Sunday, July 6, 2008

Estimating the Availability of Simple Systems - Non-redundant

In the Introductory post to this series, I outlined the basics for estimating the availability of simple systems. This post picks up where the first post left off and attempts to look at availability estimates for non-redundant systems.

Let's go back to the failure estimate chart from the introductory post

Component Failures per Year Hours to Recover Hours Failed per year
WAN Link .5 8 4
Routers, Devices .2 4 .8
SAN Fabric .2 4 .8
SAN LUN .1 12 .12
Server .5 8 4
Power/Cooling 1 2 2

And apply it to a simple stack of three non-redundant devices in series. availability-miscAssuming that the devices are all 'boot from flash and no hard drive' we would apply the estimated failures per year and hours to recover in series for each device from the Routers/Devices row of the table. For series dependencies, where the availability of the stack depends on each of the devices in the stack, simply adding the estimated failures and recovery times together gives us an estimate for the entire stack.

For each device:

.2 failures/year * 4 hours to recover = .8 hours/year unavailability.

For three devices in series, each with approximately the same failure rate and recovery time, the unavailability estimate would be the sum of the unavailability of each component, or .8 + .8 + .8 = 2.4 hours/year.

Notice a critical consideration. The more non-redundant devices you stack up in series, the lower your availability. (Notice I made that sentence in bold and italics. I did that 'cause it's a really important concept.)

The non-redundant series dependencies also apply to other interesting places in a technology stack. For example, if I want my really big server to go faster, I add more memory modules so that the memory bus can stripe the memory access across more modules and spend less time waiting for memory access. Those memory modules are effectively serial, non-redundant. So for a fast server, we'd rather have 16 x 1GB DIMMs than 8 x 2GB DIMMs or 4 x 4GB DIMMs. The server with 16 x 1GB DIMMs will likely go faster than the server with 4 x 4DB DIMMs, but it will be 4 times as likely to have memory failure.

Let's look at a more interesting application stack, again a series of non-redundant components.

We'll assume that this is a T1 from a provider, a router, firewall, switch, application/web server, a database server and attached RAID array. The green path shows the dependencies for a successful user experience. The availability calculation is a simple sum of the product of failure frequency and recovery time of each component.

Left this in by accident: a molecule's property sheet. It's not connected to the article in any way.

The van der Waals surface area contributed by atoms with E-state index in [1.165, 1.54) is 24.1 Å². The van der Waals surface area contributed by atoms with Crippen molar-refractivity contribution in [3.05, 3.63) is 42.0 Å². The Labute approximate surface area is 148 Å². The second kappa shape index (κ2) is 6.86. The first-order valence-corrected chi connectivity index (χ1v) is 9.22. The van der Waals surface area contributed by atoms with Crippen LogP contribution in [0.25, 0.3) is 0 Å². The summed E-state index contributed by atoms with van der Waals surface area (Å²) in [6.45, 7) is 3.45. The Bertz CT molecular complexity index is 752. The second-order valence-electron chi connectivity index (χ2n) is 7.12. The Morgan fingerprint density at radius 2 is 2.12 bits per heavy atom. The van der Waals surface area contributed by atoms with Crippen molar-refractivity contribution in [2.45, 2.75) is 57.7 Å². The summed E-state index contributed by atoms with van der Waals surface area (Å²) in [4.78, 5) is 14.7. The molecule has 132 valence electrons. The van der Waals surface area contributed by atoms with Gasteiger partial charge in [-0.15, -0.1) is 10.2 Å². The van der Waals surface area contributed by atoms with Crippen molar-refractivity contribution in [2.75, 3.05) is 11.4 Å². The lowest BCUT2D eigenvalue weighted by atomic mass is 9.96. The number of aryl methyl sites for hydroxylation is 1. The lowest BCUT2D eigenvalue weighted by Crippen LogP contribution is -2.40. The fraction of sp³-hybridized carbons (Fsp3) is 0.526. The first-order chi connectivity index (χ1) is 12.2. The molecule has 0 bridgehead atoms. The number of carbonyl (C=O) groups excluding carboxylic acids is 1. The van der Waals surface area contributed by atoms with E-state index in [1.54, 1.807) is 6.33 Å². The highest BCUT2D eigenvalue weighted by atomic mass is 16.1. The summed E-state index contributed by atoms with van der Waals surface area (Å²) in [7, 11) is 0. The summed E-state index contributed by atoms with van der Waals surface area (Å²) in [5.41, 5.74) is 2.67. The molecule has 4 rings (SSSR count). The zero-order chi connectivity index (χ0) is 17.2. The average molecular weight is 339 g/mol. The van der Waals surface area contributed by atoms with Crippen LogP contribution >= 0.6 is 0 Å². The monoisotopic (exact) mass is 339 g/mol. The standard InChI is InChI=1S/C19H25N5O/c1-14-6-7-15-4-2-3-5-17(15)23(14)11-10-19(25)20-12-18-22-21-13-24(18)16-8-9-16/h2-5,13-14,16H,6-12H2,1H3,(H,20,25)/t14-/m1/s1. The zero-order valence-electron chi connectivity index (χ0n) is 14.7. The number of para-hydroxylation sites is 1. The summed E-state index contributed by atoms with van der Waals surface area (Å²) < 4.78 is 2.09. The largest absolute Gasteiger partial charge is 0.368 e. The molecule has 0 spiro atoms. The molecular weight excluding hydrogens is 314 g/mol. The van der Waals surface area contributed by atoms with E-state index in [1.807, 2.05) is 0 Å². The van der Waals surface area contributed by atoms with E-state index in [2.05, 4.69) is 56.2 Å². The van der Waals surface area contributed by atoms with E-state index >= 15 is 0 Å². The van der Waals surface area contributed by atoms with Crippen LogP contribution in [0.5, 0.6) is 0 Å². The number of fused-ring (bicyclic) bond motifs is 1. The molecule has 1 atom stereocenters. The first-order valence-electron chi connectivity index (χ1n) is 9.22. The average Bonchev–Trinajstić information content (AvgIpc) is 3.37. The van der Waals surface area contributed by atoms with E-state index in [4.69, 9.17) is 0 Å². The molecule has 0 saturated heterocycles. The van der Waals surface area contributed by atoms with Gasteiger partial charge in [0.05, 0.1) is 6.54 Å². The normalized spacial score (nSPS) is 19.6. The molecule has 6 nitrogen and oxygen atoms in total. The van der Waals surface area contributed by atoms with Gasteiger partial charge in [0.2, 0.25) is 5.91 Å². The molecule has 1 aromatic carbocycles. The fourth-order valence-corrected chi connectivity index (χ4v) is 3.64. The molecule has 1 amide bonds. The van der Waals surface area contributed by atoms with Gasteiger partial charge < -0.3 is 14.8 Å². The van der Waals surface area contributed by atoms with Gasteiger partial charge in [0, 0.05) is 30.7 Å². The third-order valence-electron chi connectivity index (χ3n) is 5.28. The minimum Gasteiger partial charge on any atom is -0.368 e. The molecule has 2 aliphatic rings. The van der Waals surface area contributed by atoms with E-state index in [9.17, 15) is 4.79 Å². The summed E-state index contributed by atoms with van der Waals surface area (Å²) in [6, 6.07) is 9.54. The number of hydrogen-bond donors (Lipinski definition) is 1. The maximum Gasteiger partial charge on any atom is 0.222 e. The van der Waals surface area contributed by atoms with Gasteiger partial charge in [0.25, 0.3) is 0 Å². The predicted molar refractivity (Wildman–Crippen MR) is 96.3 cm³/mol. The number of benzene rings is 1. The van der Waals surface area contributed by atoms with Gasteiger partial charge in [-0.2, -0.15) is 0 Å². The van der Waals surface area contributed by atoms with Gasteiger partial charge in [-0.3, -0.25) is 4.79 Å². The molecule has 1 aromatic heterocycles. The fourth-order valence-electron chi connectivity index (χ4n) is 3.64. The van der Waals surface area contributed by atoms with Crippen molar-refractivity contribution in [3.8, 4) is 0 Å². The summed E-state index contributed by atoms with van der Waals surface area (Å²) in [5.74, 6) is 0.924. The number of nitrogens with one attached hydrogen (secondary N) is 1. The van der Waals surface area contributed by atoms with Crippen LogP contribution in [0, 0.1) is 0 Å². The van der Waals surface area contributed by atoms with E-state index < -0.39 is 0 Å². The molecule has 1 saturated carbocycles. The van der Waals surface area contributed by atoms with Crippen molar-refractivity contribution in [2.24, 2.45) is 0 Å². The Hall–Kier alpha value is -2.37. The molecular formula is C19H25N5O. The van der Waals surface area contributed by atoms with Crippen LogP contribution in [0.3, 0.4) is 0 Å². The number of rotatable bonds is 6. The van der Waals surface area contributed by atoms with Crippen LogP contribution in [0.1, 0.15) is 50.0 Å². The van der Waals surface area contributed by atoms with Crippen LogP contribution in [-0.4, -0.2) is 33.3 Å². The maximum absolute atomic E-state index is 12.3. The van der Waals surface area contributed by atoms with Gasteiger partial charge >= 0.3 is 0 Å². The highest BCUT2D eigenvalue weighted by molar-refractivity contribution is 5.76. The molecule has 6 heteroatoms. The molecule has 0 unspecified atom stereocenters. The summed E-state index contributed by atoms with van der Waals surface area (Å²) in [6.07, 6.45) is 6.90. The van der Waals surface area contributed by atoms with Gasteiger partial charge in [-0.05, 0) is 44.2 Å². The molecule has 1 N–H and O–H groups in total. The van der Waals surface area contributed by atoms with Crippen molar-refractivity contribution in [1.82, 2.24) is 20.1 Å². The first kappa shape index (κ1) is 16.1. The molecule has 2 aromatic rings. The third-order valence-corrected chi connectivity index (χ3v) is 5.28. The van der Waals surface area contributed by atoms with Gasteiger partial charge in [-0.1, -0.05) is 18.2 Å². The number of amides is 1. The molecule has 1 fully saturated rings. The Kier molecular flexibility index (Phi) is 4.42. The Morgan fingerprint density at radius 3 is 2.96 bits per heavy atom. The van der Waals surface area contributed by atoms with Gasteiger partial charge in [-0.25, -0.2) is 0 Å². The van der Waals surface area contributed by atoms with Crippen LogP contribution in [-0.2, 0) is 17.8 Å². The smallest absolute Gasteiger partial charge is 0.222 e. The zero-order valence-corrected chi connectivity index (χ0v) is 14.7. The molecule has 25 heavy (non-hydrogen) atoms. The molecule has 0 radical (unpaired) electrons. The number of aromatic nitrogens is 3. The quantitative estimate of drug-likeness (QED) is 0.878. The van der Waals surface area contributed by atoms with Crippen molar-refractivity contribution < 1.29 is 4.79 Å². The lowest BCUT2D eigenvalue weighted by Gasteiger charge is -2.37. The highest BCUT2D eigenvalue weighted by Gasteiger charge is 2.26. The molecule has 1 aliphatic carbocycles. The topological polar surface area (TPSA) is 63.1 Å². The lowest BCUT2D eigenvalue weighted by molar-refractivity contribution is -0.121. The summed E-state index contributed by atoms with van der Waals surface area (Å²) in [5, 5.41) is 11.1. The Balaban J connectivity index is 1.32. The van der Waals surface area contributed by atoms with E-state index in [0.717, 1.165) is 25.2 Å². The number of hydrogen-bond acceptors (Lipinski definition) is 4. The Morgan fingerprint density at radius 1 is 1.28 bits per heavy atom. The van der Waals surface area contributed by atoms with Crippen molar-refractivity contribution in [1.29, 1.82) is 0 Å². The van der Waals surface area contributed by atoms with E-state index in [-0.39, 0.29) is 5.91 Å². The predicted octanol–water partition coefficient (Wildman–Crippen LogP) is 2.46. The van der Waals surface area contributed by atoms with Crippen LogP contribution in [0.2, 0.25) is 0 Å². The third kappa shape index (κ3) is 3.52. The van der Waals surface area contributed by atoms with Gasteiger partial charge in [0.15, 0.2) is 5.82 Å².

Component Failures per Year Hours to Recover Hours Failed per year
WAN Link 0.5 8 4.0
Router 0.2 4 0.8
Firewall 0.2 4 0.8
Switch 0.1 12 .12
Web Server 0.5 8 4.0
Database Server 0.5 8 4.0
RAID Array 0.1 12 .12
Power/Cooling 1.0 2 2.0
Total     15.8 hours

The estimate for this simple example works out to be about 16 hours of down time per year, not including any application issues, like performance problems, scalability issues.

  • The estimate also doesn't consider the human factor.
  • Because numbers we input into the chart are really rough, with plenty of room for error, the final estimate is also just a guesstimate.
  • The estimate is the average hours of outage over a number of years, not the number of hours of outage for each year. You could have considerable variation from year to year.

Applying the Estimate to the Real World

To apply this to the real world and estimate an availability number for the entire application, you'd have to know more about the application, the organization, and the persons managing the systems.

For example - assume that the application is secure and well written, and that there are no scalability issues, and assume that the application has version control, test, dev and QA implementations and a rigorous change management process. That application might suffer few if any application related outages in a typical year. Figure one bad deployment per year that causes 2 hours of down time. On the other hand, assume that it is poorly designed, that there is no source code control or structured deployment methodology, no test/QA/dev environments, and no change control. I've seen applications like that have a couple hours a week of down time.

And - if you consider the human factor, that the humans in the loop (the keyboard-chair interface) will eventually mis-configure a device, reboot the wrong server, fail to complete a change within the change window, etc., then you need to pad this number to take the humans into consideration.

On to Part Two (or back to the Introduction?)

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